Globe

100% online courses

Start instantly and learn at your own schedule.
Calendar

Flexible deadlines

Reset deadlines in accordance to your schedule.
Beginner Level

Beginner Level

Clock

Approx. 15 hours to complete

Suggested: 5 hours/week...
Comment Dots

English

Subtitles: English, Italian, Romanian...

Syllabus - What you will learn from this course

Week
1
Clock
2 hours to complete

Course Introduction and Vision (Part 1)

This module contains an introduction to the course as a whole (Video 1.1) and an exploration of how our eyes detect light and deduce the location light is coming from (Videos 1.2-1.6). You'll also learn about how scientists from Democritus to Alhazen to Kepler figured this out. The final video for the module involves an experiment to test what happens when special goggles turn the world upside down (Video 1.7). I'll show experiments frequently throughout this course -- they are how we know what we know. This module’s quiz is ungraded and available to both auditors and certificate students. Consider it a sample of the style of question in the quizzes for the remaining modules, and an opportunity to determine if you’d like to pursue a certificate for this course. ...
Reading
7 videos (Total 48 min), 5 readings, 1 quiz
Video7 videos
Lecture 1.2 - (S) Vision: What Do We See?7m
Lecture 1.3 - (S) Vision: How Light is Sensed by Neurons, Part 16m
Lecture 1.4 - (S) Vision: How Light is Sensed by Neurons, Part 24m
Lecture 1.5 - (S) Vision: How the Eye Forms an Image, Part 19m
Lecture 1.6 - (S) Vision: How the Eye Forms an Image, Part 27m
Lecture 1.7 - (E) Vision: Movie Interlude - Turning the World Upside-Down6m
Reading5 readings
Getting Started10m
Syllabus10m
Grading and Logistics10m
Philosophy10m
Readings10m
Quiz1 practice exercise
Module 1 Quiz34m
Week
2
Clock
1 hour to complete

Vision (Part 2), the Body, and Neural Signals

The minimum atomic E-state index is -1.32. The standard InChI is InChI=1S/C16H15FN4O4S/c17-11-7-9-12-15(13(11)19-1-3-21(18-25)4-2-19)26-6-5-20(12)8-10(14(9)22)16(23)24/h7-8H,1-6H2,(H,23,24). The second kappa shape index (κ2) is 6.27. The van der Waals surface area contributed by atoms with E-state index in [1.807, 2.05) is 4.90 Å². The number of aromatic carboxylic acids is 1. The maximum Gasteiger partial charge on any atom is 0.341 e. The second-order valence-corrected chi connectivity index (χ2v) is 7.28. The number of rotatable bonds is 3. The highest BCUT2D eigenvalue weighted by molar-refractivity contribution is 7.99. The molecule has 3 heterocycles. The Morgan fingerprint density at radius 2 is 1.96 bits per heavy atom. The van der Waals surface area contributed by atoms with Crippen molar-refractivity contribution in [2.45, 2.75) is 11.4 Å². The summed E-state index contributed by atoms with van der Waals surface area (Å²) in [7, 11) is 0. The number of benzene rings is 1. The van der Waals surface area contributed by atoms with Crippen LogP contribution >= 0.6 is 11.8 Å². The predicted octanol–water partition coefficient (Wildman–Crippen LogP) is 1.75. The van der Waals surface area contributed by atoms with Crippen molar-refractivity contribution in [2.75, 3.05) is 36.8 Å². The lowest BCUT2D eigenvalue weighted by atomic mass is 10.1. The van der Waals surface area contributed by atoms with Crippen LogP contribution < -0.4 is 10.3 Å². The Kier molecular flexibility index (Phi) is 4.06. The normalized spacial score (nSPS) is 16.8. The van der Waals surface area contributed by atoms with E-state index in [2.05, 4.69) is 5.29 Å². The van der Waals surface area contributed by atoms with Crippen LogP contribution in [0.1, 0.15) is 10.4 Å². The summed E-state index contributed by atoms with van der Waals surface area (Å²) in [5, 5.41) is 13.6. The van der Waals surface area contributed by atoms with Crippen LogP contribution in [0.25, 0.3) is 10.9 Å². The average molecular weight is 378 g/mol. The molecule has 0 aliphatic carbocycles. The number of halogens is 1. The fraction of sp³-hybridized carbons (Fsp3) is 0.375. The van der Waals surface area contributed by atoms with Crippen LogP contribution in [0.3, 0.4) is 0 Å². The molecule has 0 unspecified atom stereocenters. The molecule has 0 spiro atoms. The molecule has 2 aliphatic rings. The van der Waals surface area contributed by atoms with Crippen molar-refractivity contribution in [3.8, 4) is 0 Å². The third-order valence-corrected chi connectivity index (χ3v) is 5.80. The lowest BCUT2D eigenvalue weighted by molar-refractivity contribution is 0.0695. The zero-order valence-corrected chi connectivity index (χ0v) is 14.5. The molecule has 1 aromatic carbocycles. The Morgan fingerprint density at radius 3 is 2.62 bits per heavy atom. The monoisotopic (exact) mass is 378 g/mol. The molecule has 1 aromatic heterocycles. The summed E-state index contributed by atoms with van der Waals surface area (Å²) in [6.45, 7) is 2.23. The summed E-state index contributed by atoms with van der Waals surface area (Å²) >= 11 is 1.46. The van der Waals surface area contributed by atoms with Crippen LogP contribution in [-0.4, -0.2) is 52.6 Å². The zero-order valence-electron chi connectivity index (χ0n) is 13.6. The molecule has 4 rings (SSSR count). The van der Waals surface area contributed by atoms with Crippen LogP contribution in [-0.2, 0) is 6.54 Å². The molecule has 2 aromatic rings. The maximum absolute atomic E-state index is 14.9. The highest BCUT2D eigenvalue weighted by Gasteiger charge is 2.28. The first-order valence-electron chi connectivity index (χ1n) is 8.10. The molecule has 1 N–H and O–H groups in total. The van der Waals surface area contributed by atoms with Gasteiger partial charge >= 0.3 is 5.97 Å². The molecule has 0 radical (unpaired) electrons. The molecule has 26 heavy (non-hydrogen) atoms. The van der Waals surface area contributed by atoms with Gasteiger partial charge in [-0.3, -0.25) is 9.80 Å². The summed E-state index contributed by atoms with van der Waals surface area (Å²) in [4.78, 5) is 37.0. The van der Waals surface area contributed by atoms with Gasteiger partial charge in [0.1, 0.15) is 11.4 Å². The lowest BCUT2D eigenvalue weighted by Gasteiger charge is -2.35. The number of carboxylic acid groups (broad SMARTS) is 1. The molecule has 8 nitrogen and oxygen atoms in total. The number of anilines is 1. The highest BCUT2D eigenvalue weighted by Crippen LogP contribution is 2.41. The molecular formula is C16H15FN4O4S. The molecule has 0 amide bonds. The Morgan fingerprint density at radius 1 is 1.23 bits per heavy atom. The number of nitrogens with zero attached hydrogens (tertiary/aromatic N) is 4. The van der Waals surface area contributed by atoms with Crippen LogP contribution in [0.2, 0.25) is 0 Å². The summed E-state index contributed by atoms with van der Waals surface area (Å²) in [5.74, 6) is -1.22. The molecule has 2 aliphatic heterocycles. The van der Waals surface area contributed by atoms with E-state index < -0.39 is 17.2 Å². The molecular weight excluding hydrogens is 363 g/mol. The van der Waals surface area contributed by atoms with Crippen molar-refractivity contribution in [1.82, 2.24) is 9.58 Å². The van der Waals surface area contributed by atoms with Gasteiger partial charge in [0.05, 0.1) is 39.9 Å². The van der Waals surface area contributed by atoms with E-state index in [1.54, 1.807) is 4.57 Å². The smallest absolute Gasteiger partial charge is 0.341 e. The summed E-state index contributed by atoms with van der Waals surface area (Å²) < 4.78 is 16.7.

In this unit, we cover the visual scene in 3D - the many clues to depth. We then turn to body senses (position and touch) and how our brains detect the configuration of our own bodies. Along the way, we cover the resting membrane potential, the action potential, and how they arise. Finally, we bring vision and the body together, and throw some beanbags at a visual target while wearing prisms! This material is covered in Making Space, chapters 2 and 3. ...
Reading
9 videos (Total 52 min), 1 quiz
Video9 videos
Lecture 2.2 - (S) Vision: Monocular Cues for Depth Perception10m
Lecture 2.3 - (S) Introduction to Body Position Sensing2m
Lecture 2.4 - (S) Body Position Sensory Receptors3m
Lecture 2.5 - (G) Neural Signals: The Resting Membrane Potential7m
Lecture 2.6 - (G) Neural Signals: The Action Potential4m
Lecture 2.7 - (S) Converting the Mechanical to the Electrical4m
Lecture 2.8 - (E) Body Position Illusions and Experiments I: Pinocchio and Crossed Hands6m
Lecture 2.9 - (E) Body Position Illusions and Experiments II: Prisms6m
Quiz1 practice exercise
Module 2 Quiz36m
Week
3
Clock
1 hour to complete

Brain Maps

In this unit, we turn to the brain and how it uses the spatial position of neurons within the brain to organize information about the spatial position of stimuli in the world (Making Space chapter 4). You'll learn about how we identify where one object ends and another begins, what a receptive field is, and how some neurons are sensitive to edges and the boundaries of objects. Maps occur in both visual cortex and body (somatosensory) cortex, and these maps may be responsible for various "phantom" sensations (examples from normal vision, patients with body part amputations, and electrical stimulation experiments). ...
Reading
6 videos (Total 52 min), 1 quiz
Video6 videos